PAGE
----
By Beth Germano

BOSTON (CBS) – A Roslindale man seriously injured in a freak accident following a March snowstorm says he’s “come to terms with it” and is now trying to stay positive.

Scott Berry’s lower body was left paralyzed when a tree limb fell on him while he was clearing heavy, wet snow outside his home on March 8 severing his spinal cord. “It was a very odd feeling. It actually felt like my legs were raised in the air,” Berry tells WBZ-TV.

He remembers little of his rush to the hospital, the surgery, and the first few days of agony. Through it all he uses the word “lucky.”

roslindale2 I’m Fortunate: Roslindale Man Stays Positive After Falling Tree Limb Leaves Him Paralyzed

Scott Berry (WBZ-TV)

“If it had gone two inches in a different direction and hit me in the head who knows what would have happened,” he said. “In some ways, I’m fortunate. It was a freak accident.”

He’s now working on building his strength both physically and mentally as he learns how to use different muscles, with a doctor’s prognosis he won’t walk again. “Learning to sit up you feel like a toddler learning to hold its head up because you don’t have that muscle control.”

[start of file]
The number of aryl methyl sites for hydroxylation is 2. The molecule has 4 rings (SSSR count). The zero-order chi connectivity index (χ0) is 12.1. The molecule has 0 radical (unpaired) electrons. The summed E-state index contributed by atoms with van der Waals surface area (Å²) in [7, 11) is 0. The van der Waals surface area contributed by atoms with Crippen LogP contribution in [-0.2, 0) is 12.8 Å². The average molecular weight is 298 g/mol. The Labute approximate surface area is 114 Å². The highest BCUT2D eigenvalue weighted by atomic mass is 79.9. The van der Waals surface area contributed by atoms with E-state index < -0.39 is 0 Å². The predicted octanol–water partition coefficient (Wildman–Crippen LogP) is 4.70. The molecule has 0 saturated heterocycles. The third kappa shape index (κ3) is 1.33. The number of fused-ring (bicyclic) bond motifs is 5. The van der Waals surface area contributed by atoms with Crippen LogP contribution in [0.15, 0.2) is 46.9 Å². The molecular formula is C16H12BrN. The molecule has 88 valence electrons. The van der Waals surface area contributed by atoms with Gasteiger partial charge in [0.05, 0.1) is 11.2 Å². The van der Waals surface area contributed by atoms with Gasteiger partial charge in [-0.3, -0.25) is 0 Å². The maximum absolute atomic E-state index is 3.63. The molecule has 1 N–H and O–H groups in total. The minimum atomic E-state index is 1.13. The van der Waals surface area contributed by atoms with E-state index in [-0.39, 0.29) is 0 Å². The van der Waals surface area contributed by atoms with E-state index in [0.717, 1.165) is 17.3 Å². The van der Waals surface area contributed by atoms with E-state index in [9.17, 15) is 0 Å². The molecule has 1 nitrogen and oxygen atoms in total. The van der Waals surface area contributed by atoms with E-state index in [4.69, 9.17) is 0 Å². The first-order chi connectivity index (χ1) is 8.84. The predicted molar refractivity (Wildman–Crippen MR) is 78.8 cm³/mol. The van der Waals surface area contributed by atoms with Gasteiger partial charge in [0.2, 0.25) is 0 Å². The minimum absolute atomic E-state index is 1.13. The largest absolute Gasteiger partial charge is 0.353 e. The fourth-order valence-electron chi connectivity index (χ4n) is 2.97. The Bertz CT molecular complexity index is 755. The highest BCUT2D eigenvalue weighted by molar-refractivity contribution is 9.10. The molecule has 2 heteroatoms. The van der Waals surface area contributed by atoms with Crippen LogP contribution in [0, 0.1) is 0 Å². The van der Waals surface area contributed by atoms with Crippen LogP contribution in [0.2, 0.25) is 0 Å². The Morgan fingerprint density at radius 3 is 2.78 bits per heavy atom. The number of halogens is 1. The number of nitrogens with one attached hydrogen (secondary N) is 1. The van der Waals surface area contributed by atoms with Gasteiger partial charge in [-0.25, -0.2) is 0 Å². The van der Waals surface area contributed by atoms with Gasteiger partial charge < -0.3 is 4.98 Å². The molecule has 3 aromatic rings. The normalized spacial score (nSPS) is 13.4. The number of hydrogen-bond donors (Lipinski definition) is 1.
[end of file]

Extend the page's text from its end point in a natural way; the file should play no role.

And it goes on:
Occupational therapist Arielle Ziering, who’s working with Berry at Spaulding Rehabilitation Hospital in Charlestown, says he’s already seen progress. “When he first came here he could barely get out of bed. He was in pain after laying in bed for so long. There was a lot to build up,” said Ziering.

roslindale3 I’m Fortunate: Roslindale Man Stays Positive After Falling Tree Limb Leaves Him Paralyzed

Arielle Ziering and Scott Berry (WBZ-TV)

After nearly two months of care and therapy at Spaulding, Berry returns home next week facing what is now a “new normal.” “It’s easy today if you need something you ring a bell and someone comes running,” he said. “Once you leave here you’re on your own other than family and the support you have at home.”

For the married father of two children it’s not only hours of therapy, but instruction in adjusting his day to day living to gain independence. “I wouldn’t say I’ve mastered them all, there’s still significant work to be done, but I’m making a lot of progress,” said Berry.

Right now, he is focused on the future and preparing his home for his return which will have to be fitted with an elevator, ramps and widened doorways. He’s also in the process of buying a handicapped accessible car and eventually returning to his job in financial services which will allow him to work from home.

“I never expected to miss work as much as I do,” he said. “You never realize how much you miss something until you can’t do it.”

A fundraiser on his behalf, the Berry Blast, is being held on Saturday, May 19 at Holy Name Parish Hall in West Roxbury.


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